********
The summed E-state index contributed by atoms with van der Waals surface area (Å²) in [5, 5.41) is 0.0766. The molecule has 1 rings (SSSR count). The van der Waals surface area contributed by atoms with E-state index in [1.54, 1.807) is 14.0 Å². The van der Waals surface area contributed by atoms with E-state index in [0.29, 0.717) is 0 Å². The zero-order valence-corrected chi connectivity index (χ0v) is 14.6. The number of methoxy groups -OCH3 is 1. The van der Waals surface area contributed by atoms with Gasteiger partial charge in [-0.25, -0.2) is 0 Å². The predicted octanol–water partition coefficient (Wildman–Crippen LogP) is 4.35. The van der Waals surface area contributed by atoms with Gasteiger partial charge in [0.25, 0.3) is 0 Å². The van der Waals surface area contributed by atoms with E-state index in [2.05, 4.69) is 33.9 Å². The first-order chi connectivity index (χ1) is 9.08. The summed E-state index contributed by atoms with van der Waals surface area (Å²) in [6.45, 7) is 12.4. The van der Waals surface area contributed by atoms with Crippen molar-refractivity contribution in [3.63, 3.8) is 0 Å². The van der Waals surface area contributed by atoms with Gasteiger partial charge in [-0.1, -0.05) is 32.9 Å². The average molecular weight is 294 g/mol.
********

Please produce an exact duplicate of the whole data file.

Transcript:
The summed E-state index contributed by atoms with van der Waals surface area (Å²) in [5, 5.41) is 0.0766. The molecule has 1 rings (SSSR count). The van der Waals surface area contributed by atoms with E-state index in [1.54, 1.807) is 14.0 Å². The van der Waals surface area contributed by atoms with E-state index in [0.29, 0.717) is 0 Å². The zero-order valence-corrected chi connectivity index (χ0v) is 14.6. The number of methoxy groups -OCH3 is 1. The van der Waals surface area contributed by atoms with Gasteiger partial charge in [-0.25, -0.2) is 0 Å². The predicted octanol–water partition coefficient (Wildman–Crippen LogP) is 4.35. The van der Waals surface area contributed by atoms with Gasteiger partial charge in [0.25, 0.3) is 0 Å². The van der Waals surface area contributed by atoms with E-state index in [2.05, 4.69) is 33.9 Å². The first-order chi connectivity index (χ1) is 9.08. The summed E-state index contributed by atoms with van der Waals surface area (Å²) in [6.45, 7) is 12.4. The van der Waals surface area contributed by atoms with Crippen molar-refractivity contribution in [3.63, 3.8) is 0 Å². The van der Waals surface area contributed by atoms with Gasteiger partial charge in [-0.1, -0.05) is 32.9 Å². The average molecular weight is 294 g/mol.